Filled with facts, The Order of Things organizes all knowledge in an interesting and visual way, offering the reader a comprehensive scheme or storyboard of the world.
|Publisher:||Random House Information Group|
|Edition description:||Revised Paperback|
|Product dimensions:||7.38(w) x 9.19(h) x 0.84(d)|
About the Author
Barbara Ann Kipfer has prepared classification systems for the Yellow Pages of three major corporations and for two major encyclopedia companies, Grolier and Columbia University Press. Her publications include 14,000 Things To Be Happy About, Roget's 21st Century Thesaurus, Sisson's World and Expression Locator, 1,400 Things for Kids To Be Happy About, and Workbook on Lexicography. Kipfer received her Ph.D. and M.Phil. in Linguistics from the University of Exeter.
Table of Contents
|Outline of Contents||vii|
|1.||Earth Sciences & Geography||3|
|5.||Mathematics & Measurements||117|
|8.||Society & Social Institutions||219|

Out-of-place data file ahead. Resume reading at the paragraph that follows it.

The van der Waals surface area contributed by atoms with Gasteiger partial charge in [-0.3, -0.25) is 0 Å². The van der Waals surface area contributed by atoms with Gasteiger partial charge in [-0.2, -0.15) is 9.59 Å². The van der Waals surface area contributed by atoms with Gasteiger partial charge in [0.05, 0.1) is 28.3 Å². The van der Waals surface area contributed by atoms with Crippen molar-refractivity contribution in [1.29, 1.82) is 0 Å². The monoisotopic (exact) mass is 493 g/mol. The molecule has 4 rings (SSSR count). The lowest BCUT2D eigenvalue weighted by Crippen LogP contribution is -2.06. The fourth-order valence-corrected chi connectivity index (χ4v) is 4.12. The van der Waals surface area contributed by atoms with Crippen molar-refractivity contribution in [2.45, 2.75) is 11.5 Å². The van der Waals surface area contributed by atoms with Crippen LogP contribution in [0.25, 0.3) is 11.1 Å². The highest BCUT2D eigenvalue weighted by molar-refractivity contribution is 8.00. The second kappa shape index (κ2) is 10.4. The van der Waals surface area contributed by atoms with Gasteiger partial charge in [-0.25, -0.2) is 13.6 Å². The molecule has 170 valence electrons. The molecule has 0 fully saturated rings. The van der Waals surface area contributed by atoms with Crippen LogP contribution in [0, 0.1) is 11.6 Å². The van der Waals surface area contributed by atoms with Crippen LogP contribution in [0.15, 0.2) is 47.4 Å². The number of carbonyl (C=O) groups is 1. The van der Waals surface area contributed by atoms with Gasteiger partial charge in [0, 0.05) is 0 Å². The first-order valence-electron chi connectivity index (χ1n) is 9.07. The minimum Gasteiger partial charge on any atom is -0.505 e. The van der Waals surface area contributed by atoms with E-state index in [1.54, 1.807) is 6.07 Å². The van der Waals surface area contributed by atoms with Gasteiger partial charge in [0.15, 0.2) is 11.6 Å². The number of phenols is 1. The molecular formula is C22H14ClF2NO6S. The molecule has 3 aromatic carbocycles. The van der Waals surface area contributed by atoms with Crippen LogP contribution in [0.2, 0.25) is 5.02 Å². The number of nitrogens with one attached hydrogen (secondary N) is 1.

|9.||Business & Economics||261|
|12.||Sports and Recreation||323|
|13.||General Knowledge & Philosophy||355|
Most Helpful Customer Reviews
I was horribly disappointed with this book. It is not about the order of things. It's a reference book of lists of things. And it's not even accurate. It may have been useful when published a decade ago, but it's been superseded by the internet.
Many of us heard of this book by reading David Sedaris' memoir Me Talk Pretty One Day. What the book consists of is lists, lists, and more lists assembled by an experienced lexicographer of ideas: knots, alphabets, architectural elements, leaders of state, anatomy, and more. The only thing keeping me from endorsing this book as a five-star must-have is the number of mistakes that made it into the book and the lack of an errata sheet easily findable online. Also note that some facts, especially things like lists of prime ministers, only go up through 2001, so you may need a more conventional almanac (online or off) as well. These problems make this book too weak for study (e.g. for quiz bowl). However, it is great for casual browsing, writer brainstorming, etc., where you can then confirm details elsewhere if they become important.Highly recommended, with reservations noted above.
This book will tell you anything you need for mind boggling questions or even writing reports